So you’ve uprooted your lawn and created a garden of native plants to conserve water and restore habitat for struggling birds and insects. But summer is approaching, many of your beautiful plants are starting to wither and your neighbors are giving you a tasteless look.
Welcome to summer in your new native garden, where maintenance is more a matter of attention and patience than gas-powered mowers and lawn mowers.
The good news: you no longer have to make time every week to mow your lawn (or pay someone to do it).
The bad news: you still have to weed.
Weeding is probably the biggest and most important task you’ll face, said Bruce Schwartz, a former puppeteer and artist who now works full-time maintaining his Highland Park property, a desert of plants native to the San Rafael and Verdugo Mountains. .
That’s because non-native invasive weeds are tough, fast and constantly competing for light, nutrients and water against slower-growing native plants, said Schwartz, who blogs Eric Ameria at LA Native Plant Source.
“This is a really good time of year to do weeding because the wildflowers have died and you can actually see the weeds,” Schwartz said. “You can easily see the weeds now because they are green when everything else is brown.”
In general, a weed is any plant you don’t want, said Max Kanter, owner of Saturate, a native plant-care company based in Silver Lake. But for purists like Schwartz, weeds are non-native invasive plants imported during European colonization.
One of the worst culprits is chickpea (Stellaria Media), a booming Eurasian native likely imported years ago because it’s edible and has medicinal uses, “but it’s the bane of wildflower growers,” Schwartz said. “It grows on grading mats faster than wildflowers, and if you don’t control it, it will suffocate everything in a New York second.”
Other enemies of native plants include thistle; dandelions, which scatter clouds of seeds when their cheerful yellow flowers wither; high voluminous horsetail; Round-leaf cheese; purslane; and spurge, which cover the floor like thick green napkins.
Schwartz has been fighting these weeds and other non-native plants for 30 years, ever since he and his late husband Joseph first saw the property that would become their home. They bought a 1911 Craftsman-style home that day, but for Schwartz, the biggest draw was the massive oak trees that sprawled across the bottom of the sloping lot.
Most of the grounds were littered with litter and clumps of common SoCal landscaping plants — jades, ivy, vinca and morning glory — and he’s been remodeling the garden ever since.
Newcomers to Schwartz’s seemingly wild landscape often look intrigued as they wander its carefully constructed stone paths, he said. The floor is covered in burlap and a tangle of apparently neglected bushes; in late spring, deciduous plants are in various stages of wilting and dying while other plants are getting ready to bloom.
“It feels like I’ve paved my way into a native paradise,” Schwartz said, smiling. But a visitor who was taking the tour finally blurted out that she didn’t think he had a garden.
“She said, ‘These are just plants that grow anywhere,’” Schwartz recalled. “For her, a wild plant is not a garden, and I understand that not everyone is ready to give up their hydrangeas, but the ironic thing is that this is a garden. A garden like this takes a lot of work to keep it from being overrun with weeds.”
I understand that not everyone is ready to give up their hydrangeas, but the ironic thing is that this is a garden.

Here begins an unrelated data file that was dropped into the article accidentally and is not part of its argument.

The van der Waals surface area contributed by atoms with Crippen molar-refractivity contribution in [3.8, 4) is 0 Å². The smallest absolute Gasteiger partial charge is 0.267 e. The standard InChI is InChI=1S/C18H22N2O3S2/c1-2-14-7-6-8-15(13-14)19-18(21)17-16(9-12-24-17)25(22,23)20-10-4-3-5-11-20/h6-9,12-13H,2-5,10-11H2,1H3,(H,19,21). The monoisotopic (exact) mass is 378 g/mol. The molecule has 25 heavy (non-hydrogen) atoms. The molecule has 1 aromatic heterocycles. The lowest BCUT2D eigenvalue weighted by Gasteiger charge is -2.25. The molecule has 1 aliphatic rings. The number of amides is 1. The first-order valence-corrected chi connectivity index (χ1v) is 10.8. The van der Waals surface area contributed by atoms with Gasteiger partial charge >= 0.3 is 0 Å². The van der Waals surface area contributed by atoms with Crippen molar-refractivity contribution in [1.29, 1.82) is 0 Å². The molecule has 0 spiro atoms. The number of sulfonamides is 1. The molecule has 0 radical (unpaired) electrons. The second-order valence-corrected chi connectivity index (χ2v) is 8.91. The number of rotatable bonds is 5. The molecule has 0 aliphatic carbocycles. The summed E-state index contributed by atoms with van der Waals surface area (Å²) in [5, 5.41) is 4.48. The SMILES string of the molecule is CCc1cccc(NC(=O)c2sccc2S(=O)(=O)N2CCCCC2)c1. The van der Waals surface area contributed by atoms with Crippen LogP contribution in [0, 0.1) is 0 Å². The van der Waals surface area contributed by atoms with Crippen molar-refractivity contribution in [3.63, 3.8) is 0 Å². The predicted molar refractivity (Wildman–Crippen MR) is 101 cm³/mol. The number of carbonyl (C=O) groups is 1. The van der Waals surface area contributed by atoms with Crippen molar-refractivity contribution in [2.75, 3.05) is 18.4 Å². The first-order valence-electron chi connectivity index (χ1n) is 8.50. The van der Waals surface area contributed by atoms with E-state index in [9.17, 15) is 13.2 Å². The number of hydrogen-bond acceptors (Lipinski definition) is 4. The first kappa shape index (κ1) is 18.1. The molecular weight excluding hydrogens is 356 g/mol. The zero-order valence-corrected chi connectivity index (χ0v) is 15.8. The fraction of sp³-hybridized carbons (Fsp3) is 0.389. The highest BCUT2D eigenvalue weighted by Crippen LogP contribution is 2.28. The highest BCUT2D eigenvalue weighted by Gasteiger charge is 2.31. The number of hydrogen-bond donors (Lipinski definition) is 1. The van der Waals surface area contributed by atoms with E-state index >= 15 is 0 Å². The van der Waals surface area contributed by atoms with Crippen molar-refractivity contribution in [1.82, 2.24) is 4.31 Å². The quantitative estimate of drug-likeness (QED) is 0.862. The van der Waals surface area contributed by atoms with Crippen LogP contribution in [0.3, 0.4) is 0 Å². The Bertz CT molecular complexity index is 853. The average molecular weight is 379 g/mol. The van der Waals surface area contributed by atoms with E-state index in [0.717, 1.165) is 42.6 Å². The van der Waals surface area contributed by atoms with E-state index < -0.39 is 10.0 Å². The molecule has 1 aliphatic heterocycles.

— Bruce Schwartz, LA Native Plant Source
His late father would not have approved, Schwartz said. “When I think of my dad and his garden – well, I hesitate to call it a garden, it was basically an extension of his living room, a public space where he entertained people and had to be cleaned. This isn’t a value judgment, it’s just a completely different way of looking at a backyard. His had to be perfect – no flower could wear out, no leaf could fall to the ground and be left there. Everything had to be clean.”
But in a native garden, leaf litter is a valuable nutrient as it decays; it also shades the soil and helps the soil retain moisture, he said. And clumps of shrubs, flowers and trees work together to provide food and shelter for insects and pollinators that help plants spread and flourish.
“I’m not saying we need to uproot every exotic plant from the landscape in Southern California, but having a lawn or a terrace of rose bushes and pansies and petunias . . . ,” he said. Shrink your lawn and have a victory garden of native plants, where the food is not for you, but for the wild animals that live here.”
Schwartz recommends focusing on three types of plants for this victory garden – buckwheat, sage and mugwort, all of which have many varieties to choose from and require little or no water once established. “These three plants are bulletproof, summer-surviving semi-evergreens, and are amazing habitat plants,” he said. He added that if you want additional color throughout the seasons, weave in other flowering plants such as sunflowers, California fuchsia or easily replanted California poppies.
It’s a much better way to design a native garden, he said, “than planting a meadow of wildflowers in the front yard and having what looks like an empty lot for eight months of the year” when the flowers die or go dormant.
When it comes to maintaining your native garden in the summer, forget about your lawn mower and leaf blower and grab a rake, hand mower, a pair of gloves and a watering can, say Schwartz, Kanter and Evan Meyer, executive director of Theodore Foundation. Payne.
Kanter and his partners at Studio Petrichor coined the term “June Groom” to help native plant gardeners learn how to maintain their summer yards, “because in June, most wildflowers and annuals are pretty much out of stock, so it’s a great way to keep your yards fresh. time to prepare,” he said.